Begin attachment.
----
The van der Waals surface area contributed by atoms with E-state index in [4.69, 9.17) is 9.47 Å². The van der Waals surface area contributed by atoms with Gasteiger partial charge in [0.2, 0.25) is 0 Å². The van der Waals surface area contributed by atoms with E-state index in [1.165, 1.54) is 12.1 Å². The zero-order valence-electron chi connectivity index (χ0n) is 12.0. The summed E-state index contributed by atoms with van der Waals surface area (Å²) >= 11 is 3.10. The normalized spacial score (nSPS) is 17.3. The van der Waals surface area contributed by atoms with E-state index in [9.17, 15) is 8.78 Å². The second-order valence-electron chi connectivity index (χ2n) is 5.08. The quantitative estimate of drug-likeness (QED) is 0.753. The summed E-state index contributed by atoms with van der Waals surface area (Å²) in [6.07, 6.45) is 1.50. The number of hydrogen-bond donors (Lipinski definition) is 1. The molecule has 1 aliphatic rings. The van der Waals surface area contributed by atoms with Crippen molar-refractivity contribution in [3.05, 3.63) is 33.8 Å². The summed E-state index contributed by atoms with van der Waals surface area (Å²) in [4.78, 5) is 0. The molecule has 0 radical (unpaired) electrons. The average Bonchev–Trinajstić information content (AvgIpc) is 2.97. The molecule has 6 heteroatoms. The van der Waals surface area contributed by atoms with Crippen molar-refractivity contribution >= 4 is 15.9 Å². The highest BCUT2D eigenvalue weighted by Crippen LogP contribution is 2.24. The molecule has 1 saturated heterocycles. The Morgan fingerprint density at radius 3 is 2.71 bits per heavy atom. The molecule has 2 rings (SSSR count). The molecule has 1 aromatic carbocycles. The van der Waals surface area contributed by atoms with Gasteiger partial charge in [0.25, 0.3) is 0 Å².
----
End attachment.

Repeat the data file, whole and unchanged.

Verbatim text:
The van der Waals surface area contributed by atoms with E-state index in [4.69, 9.17) is 9.47 Å². The van der Waals surface area contributed by atoms with Gasteiger partial charge in [0.2, 0.25) is 0 Å². The van der Waals surface area contributed by atoms with E-state index in [1.165, 1.54) is 12.1 Å². The zero-order valence-electron chi connectivity index (χ0n) is 12.0. The summed E-state index contributed by atoms with van der Waals surface area (Å²) >= 11 is 3.10. The normalized spacial score (nSPS) is 17.3. The van der Waals surface area contributed by atoms with E-state index in [9.17, 15) is 8.78 Å². The second-order valence-electron chi connectivity index (χ2n) is 5.08. The quantitative estimate of drug-likeness (QED) is 0.753. The summed E-state index contributed by atoms with van der Waals surface area (Å²) in [6.07, 6.45) is 1.50. The number of hydrogen-bond donors (Lipinski definition) is 1. The molecule has 1 aliphatic rings. The van der Waals surface area contributed by atoms with Crippen molar-refractivity contribution in [3.05, 3.63) is 33.8 Å². The summed E-state index contributed by atoms with van der Waals surface area (Å²) in [4.78, 5) is 0. The molecule has 0 radical (unpaired) electrons. The average Bonchev–Trinajstić information content (AvgIpc) is 2.97. The molecule has 6 heteroatoms. The van der Waals surface area contributed by atoms with Crippen molar-refractivity contribution >= 4 is 15.9 Å². The highest BCUT2D eigenvalue weighted by Crippen LogP contribution is 2.24. The molecule has 1 saturated heterocycles. The Morgan fingerprint density at radius 3 is 2.71 bits per heavy atom. The molecule has 2 rings (SSSR count). The molecule has 1 aromatic carbocycles. The van der Waals surface area contributed by atoms with Gasteiger partial charge in [0.25, 0.3) is 0 Å².